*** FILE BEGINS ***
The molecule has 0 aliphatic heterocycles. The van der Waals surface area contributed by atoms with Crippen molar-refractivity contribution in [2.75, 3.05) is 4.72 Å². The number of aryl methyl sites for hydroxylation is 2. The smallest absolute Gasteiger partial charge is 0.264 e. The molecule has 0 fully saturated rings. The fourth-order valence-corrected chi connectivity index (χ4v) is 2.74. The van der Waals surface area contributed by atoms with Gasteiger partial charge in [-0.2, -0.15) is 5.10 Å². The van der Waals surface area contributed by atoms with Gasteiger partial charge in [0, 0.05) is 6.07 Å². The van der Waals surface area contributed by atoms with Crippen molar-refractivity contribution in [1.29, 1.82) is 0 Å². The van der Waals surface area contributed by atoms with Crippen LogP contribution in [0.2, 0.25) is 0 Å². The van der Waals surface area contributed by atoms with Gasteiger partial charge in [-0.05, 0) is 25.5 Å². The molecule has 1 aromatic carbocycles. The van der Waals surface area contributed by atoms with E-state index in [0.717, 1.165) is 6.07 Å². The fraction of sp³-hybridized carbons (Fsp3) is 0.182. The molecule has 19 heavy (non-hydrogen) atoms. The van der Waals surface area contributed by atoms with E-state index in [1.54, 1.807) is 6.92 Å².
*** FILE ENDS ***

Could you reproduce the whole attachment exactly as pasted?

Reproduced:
The molecule has 0 aliphatic heterocycles. The van der Waals surface area contributed by atoms with Crippen molar-refractivity contribution in [2.75, 3.05) is 4.72 Å². The number of aryl methyl sites for hydroxylation is 2. The smallest absolute Gasteiger partial charge is 0.264 e. The molecule has 0 fully saturated rings. The fourth-order valence-corrected chi connectivity index (χ4v) is 2.74. The van der Waals surface area contributed by atoms with Gasteiger partial charge in [-0.2, -0.15) is 5.10 Å². The van der Waals surface area contributed by atoms with Gasteiger partial charge in [0, 0.05) is 6.07 Å². The van der Waals surface area contributed by atoms with Crippen molar-refractivity contribution in [1.29, 1.82) is 0 Å². The van der Waals surface area contributed by atoms with Crippen LogP contribution in [0.2, 0.25) is 0 Å². The van der Waals surface area contributed by atoms with Gasteiger partial charge in [-0.05, 0) is 25.5 Å². The molecule has 1 aromatic carbocycles. The van der Waals surface area contributed by atoms with E-state index in [0.717, 1.165) is 6.07 Å². The fraction of sp³-hybridized carbons (Fsp3) is 0.182. The molecule has 19 heavy (non-hydrogen) atoms. The van der Waals surface area contributed by atoms with E-state index in [1.54, 1.807) is 6.92 Å².